Scientists find a way to grow plants in complete darkness

Scientists find a way to grow plants in complete darkness

Scientists have created a method of artificial photosynthesis to grow plants without sunshine in an advance that could lead to new ways to grow food on Earth – and possibly one day on Mars.

Over millions of years of evolution, photosynthesis has developed in plants as a way to turn water, carbon dioxide and the energy from sunlight into plant biomass and the food we eat.

But researchers, including those from the University of California, Riverside in the US, said this natural process is inefficient with only about 1 per cent of the energy found in sunlight ending up in the plant.

They are currently assessing ways of producing crops like cowpea, tomato, tobacco, rice, canola and green pea that utilise carbon from acetate when cultivated in the dark.

“Imagine someday giant vessels growing tomato plants in the dark and on Mars – how much easier would that be for future Martians?” said Martha Orozco-Cárdenas, the director of the UC Riverside Plant Transformation Research Center.

A new study published in the journal Nature Food last week revealed how scientists found a way to create food independent of sunlight using artificial photosynthesis.

Researchers used a two-step chemical process to convert carbon dioxide, electricity and water into acetate – a form of the main component of vinegar.

Food-producing organisms then consumed acetate to grow in the dark, they said.

Using solar panels to generate electricity to power the chemical reaction, scientists said the system could increase the conversion efficiency of sunlight into food and make it up to 18 times more efficient for some food items.

They used electrolyzers or devices that use electricity to convert raw materials like carbon dioxide into useful molecules and products.

Scientists then optimised the output of electrolyzers to support the growth of food-producing organisms and integrated all the components of the system together.

With the new system, researchers could increase the amount of acetate while decreasing the amount of salt, leading to the highest levels of acetate the former ever produced in an electrolyzer to date.

“With our approach we sought to identify a new way of producing food that could break through the limits normally imposed by biological photosynthesis,” study corresponding author Robert Jinkerson from UC Riverside said in a statement.

“Using a state-of-the-art two-step tandem CO2 electrolysis setup developed in our laboratory, we were able to achieve a high selectivity towards acetate that cannot be accessed through conventional CO2 electrolysis routes,” said Feng Jiao, another study co-author from the University of Delaware.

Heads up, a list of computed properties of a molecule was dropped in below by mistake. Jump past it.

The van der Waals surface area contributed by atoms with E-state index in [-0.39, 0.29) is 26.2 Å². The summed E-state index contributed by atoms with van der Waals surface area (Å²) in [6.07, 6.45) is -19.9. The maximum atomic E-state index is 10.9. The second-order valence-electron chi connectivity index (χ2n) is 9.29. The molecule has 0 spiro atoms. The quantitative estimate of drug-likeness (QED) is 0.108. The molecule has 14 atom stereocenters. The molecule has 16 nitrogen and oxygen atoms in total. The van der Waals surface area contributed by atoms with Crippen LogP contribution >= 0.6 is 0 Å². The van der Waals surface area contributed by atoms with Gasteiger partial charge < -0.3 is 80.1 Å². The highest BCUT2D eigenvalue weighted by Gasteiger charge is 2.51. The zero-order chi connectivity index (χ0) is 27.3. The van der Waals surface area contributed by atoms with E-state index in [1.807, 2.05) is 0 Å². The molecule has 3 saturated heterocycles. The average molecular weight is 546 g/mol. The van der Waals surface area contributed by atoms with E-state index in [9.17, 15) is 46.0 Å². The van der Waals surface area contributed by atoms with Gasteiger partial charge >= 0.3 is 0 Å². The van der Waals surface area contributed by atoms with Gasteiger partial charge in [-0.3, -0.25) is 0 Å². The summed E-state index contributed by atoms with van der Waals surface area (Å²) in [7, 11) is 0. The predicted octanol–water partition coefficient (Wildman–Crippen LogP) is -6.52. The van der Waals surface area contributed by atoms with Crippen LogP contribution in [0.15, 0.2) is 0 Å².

A wide range of food-producing organisms, including green algae, yeast and fungal mycelium that produce mushrooms can be grown in the dark directly on the acetate-rich electrolyzer output, according to researchers.

They said algae production using this technology is about four times more energy efficient than growing it conventionally using natural photosynthesis, and yeast production is nearly 18 times more efficient than how it is typically cultivated.

“We were able to grow food-producing organisms without any contributions from biological photosynthesis. Typically, these organisms are cultivated on sugars derived from plants or inputs derived from petroleum – which is a product of biological photosynthesis that took place millions of years ago,” said Elizabeth Hann, co-lead author of the study.

“This technology is a more efficient method of turning solar energy into food, as compared to food production that relies on biological photosynthesis,” Dr Hann said.

Researchers said a wide range of crops can take the acetate produced and build it into the major molecular building blocks needed for organisms to grow and thrive.

Coupling this approach to existing systems for producing energy from sunlight “can increase solar-to-food energy conversion efficiency by about fourfold” over natural photosynthesis, scientists said, adding that the technology allowed for a “reimagination of how food can be produced in controlled environments”.

Scientists said liberating crop dependence on the sun and instead producing them using artificial photosynthesis can open doors for food production in increasingly difficult conditions imposed by the human-driven climate crisis and its resulting food security challenges.

“Using artificial photosynthesis approaches to produce food could be a paradigm shift for how we feed people. By increasing the efficiency of food production, less land is needed, lessening the impact agriculture has on the environment,” Dr Jinkerson said.

“And for agriculture in non-traditional environments, like outer space, the increased energy efficiency could help feed more crew members with less inputs,” he added.